By Rabbi Amir Ellituv
A RABBI’S life is never predictable — events can turn what seems to be a normal day into something that lives in your memory for a long time.
On Monday evening, I heard a fascinating lecture by Yosef Garfinkel at the Manchester Jewish Museum, spent time with my rabbinic colleagues and, after some shopping, went home.
Having just gotten into bed the phone rang at 12.30am.
A voice said: “Amir, it’s Peter Gomm. The police have declared a major incident, there has been a large explosion with many casualties, get down to the hospital if you can, we need you, bring your ID badge and mobile.”
I only then saw the reports coming up on my phone about what occurred.
I told my half-awake wife Tova: “I will see you when I see you.”
As I drove quickly to the Manchester Royal Hospital, I heard the reports on the radio and realised the enormity of what we were dealing with.
In my 18 years of being a hospital chaplain, we have trained for major incidents, but never actually dealt with one until now.
I never knew what to expect, just go in and report to the multi-faith chaplaincy.
I went in to see Siddiq the imam, Peter the line manager and Laurence, another Christian chaplain.
They were sitting round the computer hearing the news reports while Peter was ringing around.
We were told to go to the adults’ outpatients unit, where the families of the victims were being brought in.
In our usual multi-faith team style, the rabbi, the priest and the imam walked down the corridor to offer support.
As we arrived there, another of our colleagues was sitting with the victims and updating us.
We were spoken to by the police and doctors as to what we should do, and we stood by the families offering them support and help.
There wasn’t much you could say to the people who found out that their family members were killed — just give them a hand, tissues, a drink of tea or water and listen to them.
The atmosphere in the room was tense, but also full of shock and numbness. There weren’t any angry shouts, just silent sobs and stunned expressions.
We had families who drove over from Newcastle, Middlesbrough, Grimsby and Liverpool to find their kids.
Some of the parents were relieved when they just found out that their kids were safe.
We saw the tears of relief from those being reunited with their kids, we heard about the accounts of people stemming blood from the neck of victims who had shrapnel lodged inside.
After an hour, I met up with two other colleagues and we went towards the children’s outpatients, on the way another chaplain, David, went into the adults’ outpatients.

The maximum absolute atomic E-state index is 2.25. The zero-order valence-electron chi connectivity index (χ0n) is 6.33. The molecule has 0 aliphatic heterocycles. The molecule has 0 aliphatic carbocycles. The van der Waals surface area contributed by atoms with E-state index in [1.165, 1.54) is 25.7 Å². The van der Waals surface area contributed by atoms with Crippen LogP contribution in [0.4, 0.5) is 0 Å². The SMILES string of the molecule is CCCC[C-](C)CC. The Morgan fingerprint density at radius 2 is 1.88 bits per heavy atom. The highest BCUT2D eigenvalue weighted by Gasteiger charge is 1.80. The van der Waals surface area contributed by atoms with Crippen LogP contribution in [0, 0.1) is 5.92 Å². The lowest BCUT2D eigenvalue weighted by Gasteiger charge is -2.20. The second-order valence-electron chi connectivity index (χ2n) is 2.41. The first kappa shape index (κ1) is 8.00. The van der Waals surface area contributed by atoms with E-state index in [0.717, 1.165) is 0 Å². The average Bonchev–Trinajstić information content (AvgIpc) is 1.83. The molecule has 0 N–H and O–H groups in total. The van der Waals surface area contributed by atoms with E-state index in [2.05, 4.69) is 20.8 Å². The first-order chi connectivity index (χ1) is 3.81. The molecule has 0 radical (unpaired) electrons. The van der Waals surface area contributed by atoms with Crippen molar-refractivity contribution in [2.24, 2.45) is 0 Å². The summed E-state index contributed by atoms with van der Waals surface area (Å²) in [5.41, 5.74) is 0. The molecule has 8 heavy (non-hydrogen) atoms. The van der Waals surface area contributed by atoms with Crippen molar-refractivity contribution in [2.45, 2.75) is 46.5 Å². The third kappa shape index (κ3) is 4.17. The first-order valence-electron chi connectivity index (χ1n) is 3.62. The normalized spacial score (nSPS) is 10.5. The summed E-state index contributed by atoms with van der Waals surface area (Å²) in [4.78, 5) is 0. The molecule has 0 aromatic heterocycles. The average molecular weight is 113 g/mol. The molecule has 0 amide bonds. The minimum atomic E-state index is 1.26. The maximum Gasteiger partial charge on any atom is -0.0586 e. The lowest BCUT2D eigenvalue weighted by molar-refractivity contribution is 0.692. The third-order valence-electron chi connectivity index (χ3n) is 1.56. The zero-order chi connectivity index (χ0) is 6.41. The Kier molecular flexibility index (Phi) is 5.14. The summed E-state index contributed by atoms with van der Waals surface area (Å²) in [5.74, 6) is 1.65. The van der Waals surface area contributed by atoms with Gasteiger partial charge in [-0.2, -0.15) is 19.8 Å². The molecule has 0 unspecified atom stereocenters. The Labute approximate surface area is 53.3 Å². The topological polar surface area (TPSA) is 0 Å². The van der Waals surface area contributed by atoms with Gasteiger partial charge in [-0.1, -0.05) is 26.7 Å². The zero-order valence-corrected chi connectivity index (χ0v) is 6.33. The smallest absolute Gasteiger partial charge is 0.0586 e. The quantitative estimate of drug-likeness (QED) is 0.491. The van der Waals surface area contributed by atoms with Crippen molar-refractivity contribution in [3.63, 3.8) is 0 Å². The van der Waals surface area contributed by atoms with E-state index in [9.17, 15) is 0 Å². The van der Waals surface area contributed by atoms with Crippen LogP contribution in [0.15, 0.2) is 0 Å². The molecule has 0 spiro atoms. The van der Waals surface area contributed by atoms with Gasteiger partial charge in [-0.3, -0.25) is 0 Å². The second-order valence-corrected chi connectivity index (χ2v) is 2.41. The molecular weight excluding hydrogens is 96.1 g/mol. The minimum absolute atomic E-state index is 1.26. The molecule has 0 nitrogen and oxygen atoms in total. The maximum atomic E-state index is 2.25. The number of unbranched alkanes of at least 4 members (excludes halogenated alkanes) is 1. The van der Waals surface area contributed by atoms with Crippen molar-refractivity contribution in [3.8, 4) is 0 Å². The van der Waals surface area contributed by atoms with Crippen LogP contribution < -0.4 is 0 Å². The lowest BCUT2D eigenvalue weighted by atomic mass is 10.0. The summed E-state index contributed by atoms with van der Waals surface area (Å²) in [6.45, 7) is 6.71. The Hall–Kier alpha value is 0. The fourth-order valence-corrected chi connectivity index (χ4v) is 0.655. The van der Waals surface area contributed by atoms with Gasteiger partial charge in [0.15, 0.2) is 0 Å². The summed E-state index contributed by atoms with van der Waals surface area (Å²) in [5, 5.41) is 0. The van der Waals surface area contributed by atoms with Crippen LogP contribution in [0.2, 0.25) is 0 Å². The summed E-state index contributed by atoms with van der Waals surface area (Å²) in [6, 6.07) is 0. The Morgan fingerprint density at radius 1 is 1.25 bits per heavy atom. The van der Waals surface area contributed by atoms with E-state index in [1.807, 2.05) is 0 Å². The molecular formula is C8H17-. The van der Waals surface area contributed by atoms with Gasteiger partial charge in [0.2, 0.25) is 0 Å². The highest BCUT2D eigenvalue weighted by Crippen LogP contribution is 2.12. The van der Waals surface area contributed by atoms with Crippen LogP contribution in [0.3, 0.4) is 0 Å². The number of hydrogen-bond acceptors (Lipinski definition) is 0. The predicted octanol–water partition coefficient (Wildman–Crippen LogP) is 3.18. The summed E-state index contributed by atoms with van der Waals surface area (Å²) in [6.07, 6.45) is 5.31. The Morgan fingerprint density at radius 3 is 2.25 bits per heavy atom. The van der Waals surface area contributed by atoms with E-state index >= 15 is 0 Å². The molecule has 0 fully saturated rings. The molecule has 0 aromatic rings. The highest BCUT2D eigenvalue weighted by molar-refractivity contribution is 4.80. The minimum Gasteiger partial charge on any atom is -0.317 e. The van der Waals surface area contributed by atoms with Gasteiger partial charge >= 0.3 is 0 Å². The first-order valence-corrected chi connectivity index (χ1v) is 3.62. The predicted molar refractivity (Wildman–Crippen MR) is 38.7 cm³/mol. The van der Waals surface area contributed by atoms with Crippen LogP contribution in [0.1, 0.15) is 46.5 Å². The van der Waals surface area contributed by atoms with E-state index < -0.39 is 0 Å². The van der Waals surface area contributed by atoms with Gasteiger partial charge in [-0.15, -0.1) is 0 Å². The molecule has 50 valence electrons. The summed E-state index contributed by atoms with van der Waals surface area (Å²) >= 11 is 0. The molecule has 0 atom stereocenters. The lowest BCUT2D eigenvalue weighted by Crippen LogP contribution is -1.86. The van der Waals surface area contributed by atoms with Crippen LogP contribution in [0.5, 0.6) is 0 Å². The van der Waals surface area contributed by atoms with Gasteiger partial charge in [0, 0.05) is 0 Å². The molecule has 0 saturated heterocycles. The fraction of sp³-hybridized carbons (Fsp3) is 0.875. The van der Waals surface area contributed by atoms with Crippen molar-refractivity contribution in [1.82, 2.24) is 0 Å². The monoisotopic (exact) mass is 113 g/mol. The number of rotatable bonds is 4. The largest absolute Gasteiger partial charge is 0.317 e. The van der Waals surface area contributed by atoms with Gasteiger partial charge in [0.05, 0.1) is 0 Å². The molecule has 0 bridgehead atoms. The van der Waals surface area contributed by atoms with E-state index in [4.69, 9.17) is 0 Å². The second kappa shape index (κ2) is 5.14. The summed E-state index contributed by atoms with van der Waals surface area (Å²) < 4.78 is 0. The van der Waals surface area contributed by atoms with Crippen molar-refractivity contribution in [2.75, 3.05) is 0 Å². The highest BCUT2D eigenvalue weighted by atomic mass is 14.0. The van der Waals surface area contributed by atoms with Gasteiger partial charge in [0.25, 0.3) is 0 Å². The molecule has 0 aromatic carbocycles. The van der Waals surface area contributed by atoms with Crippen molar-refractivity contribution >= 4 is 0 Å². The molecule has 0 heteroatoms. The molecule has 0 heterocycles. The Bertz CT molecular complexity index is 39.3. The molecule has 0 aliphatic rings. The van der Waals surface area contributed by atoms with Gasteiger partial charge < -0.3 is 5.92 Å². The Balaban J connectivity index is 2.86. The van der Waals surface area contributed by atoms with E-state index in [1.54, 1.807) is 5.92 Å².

We were eight in total dealing with the incident. We first went into the children’s accident and emergency.
We saw loads of shell-shocked children just waiting outside, they weren’t injured, probably just waiting for their friends being treated.
We went into the treatment area, the place was organised chaos, everyone knew what they were doing while we stood on the side, the professionalism was phenomenal.
You could see the pain on the faces of the staff, but they were putting it to one side in order to treat efficiently the victims.
Each nurse had a special coloured overall used in emergencies.
One of them came over to us and said they would need our support after they had finished dealing with the patients.
We introduced ourselves to the child psychologists who were standing around waiting to be called when needed, and sat in the children’s department.
We saw kids being wheeled in, interviewed by the police, being treated by the staff.
They were shivering, shocked, but also had a quiet determination about them not wanting to be beaten by the terrorist’s actions. They showed bravery.
As chaplains, we moved from site to site, from the children to the adults.
On one of our journeys, I was walking with Siddiq towards the children’s department. He is a great guy, with whom I have a great working relationship.
A couple walked past us. The eyes of the father looking towards the imam said a thousand words. He never said anything, but there was a look of anger, of recriminations, of blame.
We continued walking towards outpatients and sat down together to speak.
It wasn’t the time for recriminations, but a time to treat the wounded and give solace to the mourners.
I told my fellow chaplains about my different experiences, how I walked with Tova down Ben Yehuda Street in Jerusalem at the height of the suicide bombings.
People screamed there was a terrorist bomb and suddenly everyone ran. But moments later everything was fine and from the fear of death, life carried on normally.
I said to them how we have such immense security around our schools, synagogues and Jewish institutions and, unfortunately, the reality in the UK is that unless extremism isn’t sorted, it will be like this for many other places.
As I reflect, I pray that the image that we projected in the hospital of coexistence is played outside in the wider public.
However, after the shock wears off and the anger rises, we have to be careful, we have to do what we can to show that religion is a model of peace and understanding, we have to show that extremism has no place in our society and has to be driven out.
We have to educate the message of peace and not hatred.
And let the love of God shine in our lives to help those around us.
The professionalism of the NHS and our police is unquestionably immense, and every person dealing with the victims are heroes.
I pray that we shouldn’t have to deal with such tragedies and that all children can play peacefully and not need to be brave over such events.